In the case of Scropton Trading (Pvt) Ltd v Khumalo 1998(2) ZLR 313 (SC) at 313D the Supreme Court said:
“A Plaintiff seeking summary judgment must bring himself squarely within the ambit of rule 64(2) of the High Court Rules, which requires that the cause of action must be verified. It must be substantiated by proof and the supporting affidavit must contain evidence which establishes the facts upon which reliance is placed for the contention that the claim is unimpeachable.”
The starting point is considering whether the applicant’s claim is unassailable. The special procedure of summary judgment was designed so that a mala fide defendant might summarily be denied, except under onerous conditions, the benefit of the fundamental principle of the audi alteram partem. So extraordinary an invasion of a basic tenet of natural justice will not lightly be resorted to, and it is well established that this is only when all the proposed defences to the plaintiff’s claim are clearly unarguable, both in fact and in law, that this drastic relief will be afforded to a plaintiff – Rex v Rhodian Invstms Trust (Pvt) Ltd 1957(4) SA 631 (SR); Shingadia v Shingadia 1966(3) SA 24 (R) and Christmar (Pvt) Ltd v Stutchbury 1973(1) RLR 277 (G). The cause of action must be verified. It must be substantiated by proof and the supporting affidavits must contain evidence which established the facts upon which
reliance is placed for the contention that the claim is unimpeachable – Scropton Trading (Pvt) Ltd v Khumalo, supra and Jena v Nechipote 1986(1) ZLR 29 (S). The applicant must, therefore, bring itself squarely within the ambit of Rule 64(2), supra. In casu, the applicant’s cause of action is not sufficiently pleaded and verified to entitle it relief by way of summary judgment. There is no specific averment as to whether there were separate insurance contracts between the applicant and the respondent, and if so, the full terms of such contracts were in order to verify the applicant’s claim for premiums and stamp duty. Premiums are usually paid in respect of insurance contracts and not in respect of surety bonds. The applicant ought to have clearly pleaded the basis for claiming payment of premiums. Further, the applicant merely claims stamp duty without any proof that it actually expended money paying stamp duty to the relevant authorities.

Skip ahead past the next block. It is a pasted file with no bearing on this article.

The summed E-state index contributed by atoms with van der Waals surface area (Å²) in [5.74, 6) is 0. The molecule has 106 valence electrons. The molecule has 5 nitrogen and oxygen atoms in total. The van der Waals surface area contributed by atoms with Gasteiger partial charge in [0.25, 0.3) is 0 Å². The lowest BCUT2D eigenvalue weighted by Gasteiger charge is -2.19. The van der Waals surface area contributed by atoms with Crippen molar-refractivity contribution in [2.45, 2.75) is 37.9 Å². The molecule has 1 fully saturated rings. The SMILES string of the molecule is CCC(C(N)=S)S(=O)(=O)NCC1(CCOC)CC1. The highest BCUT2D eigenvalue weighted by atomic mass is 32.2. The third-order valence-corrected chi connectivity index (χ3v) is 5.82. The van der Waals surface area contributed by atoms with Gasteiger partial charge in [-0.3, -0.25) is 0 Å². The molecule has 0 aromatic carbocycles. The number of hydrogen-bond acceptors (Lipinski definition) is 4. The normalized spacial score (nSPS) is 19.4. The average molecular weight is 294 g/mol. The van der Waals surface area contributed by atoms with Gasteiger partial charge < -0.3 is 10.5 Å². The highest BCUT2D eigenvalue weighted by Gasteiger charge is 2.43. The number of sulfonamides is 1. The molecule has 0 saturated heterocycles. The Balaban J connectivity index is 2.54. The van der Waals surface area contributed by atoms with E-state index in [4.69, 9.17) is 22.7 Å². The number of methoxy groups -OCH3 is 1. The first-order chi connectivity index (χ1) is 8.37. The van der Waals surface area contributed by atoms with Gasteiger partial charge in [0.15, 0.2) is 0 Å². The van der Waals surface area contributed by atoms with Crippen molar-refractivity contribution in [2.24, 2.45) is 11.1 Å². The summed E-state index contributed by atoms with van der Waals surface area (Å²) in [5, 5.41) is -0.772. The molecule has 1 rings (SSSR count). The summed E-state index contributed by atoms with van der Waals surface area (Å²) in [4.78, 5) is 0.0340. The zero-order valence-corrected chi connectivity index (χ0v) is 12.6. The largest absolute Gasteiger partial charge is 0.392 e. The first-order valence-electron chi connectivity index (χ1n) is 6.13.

The respondent’s contention is that the claim by the applicant is not due and owing. While accepting that the applicant entered into surety contracts with various third parties in respect of bids by the respondent for the tenders by the said third parties, the respondent contends that since the bids at issue were unsuccessful, the applicant has no basis for its claim. To appreciate the applicant’s claim and the respondent’s defence it is important to understand the exact nature of the contractual relationship between the parties. The applicant’s pleadings are not of assistance in that regard. The following questions remain unanswered in the applicant’s pleadings:
is there a contractual relationship between the parties and if so, what is its exact nature? Is it a contract of insurance or a mere surety relationship?
Is the contractual relationship verbal or written?
What are the full terms of the contractual relationship, if any?
All these issues of fact and law are clearly arguable and the applicant should not have proceeded by way of a summary judgment. Accordingly the application for summary judgment is dismissed with costs.
Coghlan & Welsh,applicant’s legal practitioners
Dube & Partners,respondent’s legal practitioners